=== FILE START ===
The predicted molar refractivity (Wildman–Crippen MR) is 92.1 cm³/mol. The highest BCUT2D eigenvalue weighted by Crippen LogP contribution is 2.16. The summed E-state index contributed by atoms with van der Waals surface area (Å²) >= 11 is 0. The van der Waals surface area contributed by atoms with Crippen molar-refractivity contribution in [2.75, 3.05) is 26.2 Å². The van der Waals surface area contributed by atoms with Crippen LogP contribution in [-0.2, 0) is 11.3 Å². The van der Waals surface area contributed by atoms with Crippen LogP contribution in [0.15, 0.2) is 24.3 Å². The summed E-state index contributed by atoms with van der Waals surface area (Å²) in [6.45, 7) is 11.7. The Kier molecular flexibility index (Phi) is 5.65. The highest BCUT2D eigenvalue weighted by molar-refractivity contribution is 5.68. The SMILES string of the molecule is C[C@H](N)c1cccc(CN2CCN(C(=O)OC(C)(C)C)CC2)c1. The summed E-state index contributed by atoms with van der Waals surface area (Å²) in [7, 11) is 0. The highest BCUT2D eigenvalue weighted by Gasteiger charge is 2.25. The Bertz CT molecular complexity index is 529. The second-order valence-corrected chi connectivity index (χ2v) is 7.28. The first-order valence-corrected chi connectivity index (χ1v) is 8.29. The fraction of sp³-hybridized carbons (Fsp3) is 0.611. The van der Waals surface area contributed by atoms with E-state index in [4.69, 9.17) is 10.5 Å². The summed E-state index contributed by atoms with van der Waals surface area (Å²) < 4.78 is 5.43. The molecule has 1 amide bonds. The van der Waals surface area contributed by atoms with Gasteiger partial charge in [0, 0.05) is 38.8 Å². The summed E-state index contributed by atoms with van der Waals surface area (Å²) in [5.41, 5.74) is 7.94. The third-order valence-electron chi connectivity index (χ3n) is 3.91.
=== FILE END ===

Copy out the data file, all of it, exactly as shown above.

The predicted molar refractivity (Wildman–Crippen MR) is 92.1 cm³/mol. The highest BCUT2D eigenvalue weighted by Crippen LogP contribution is 2.16. The summed E-state index contributed by atoms with van der Waals surface area (Å²) >= 11 is 0. The van der Waals surface area contributed by atoms with Crippen molar-refractivity contribution in [2.75, 3.05) is 26.2 Å². The van der Waals surface area contributed by atoms with Crippen LogP contribution in [-0.2, 0) is 11.3 Å². The van der Waals surface area contributed by atoms with Crippen LogP contribution in [0.15, 0.2) is 24.3 Å². The summed E-state index contributed by atoms with van der Waals surface area (Å²) in [6.45, 7) is 11.7. The Kier molecular flexibility index (Phi) is 5.65. The highest BCUT2D eigenvalue weighted by molar-refractivity contribution is 5.68. The SMILES string of the molecule is C[C@H](N)c1cccc(CN2CCN(C(=O)OC(C)(C)C)CC2)c1. The summed E-state index contributed by atoms with van der Waals surface area (Å²) in [7, 11) is 0. The highest BCUT2D eigenvalue weighted by Gasteiger charge is 2.25. The Bertz CT molecular complexity index is 529. The second-order valence-corrected chi connectivity index (χ2v) is 7.28. The first-order valence-corrected chi connectivity index (χ1v) is 8.29. The fraction of sp³-hybridized carbons (Fsp3) is 0.611. The van der Waals surface area contributed by atoms with E-state index in [4.69, 9.17) is 10.5 Å². The summed E-state index contributed by atoms with van der Waals surface area (Å²) < 4.78 is 5.43. The molecule has 1 amide bonds. The van der Waals surface area contributed by atoms with Gasteiger partial charge in [0, 0.05) is 38.8 Å². The summed E-state index contributed by atoms with van der Waals surface area (Å²) in [5.41, 5.74) is 7.94. The third-order valence-electron chi connectivity index (χ3n) is 3.91.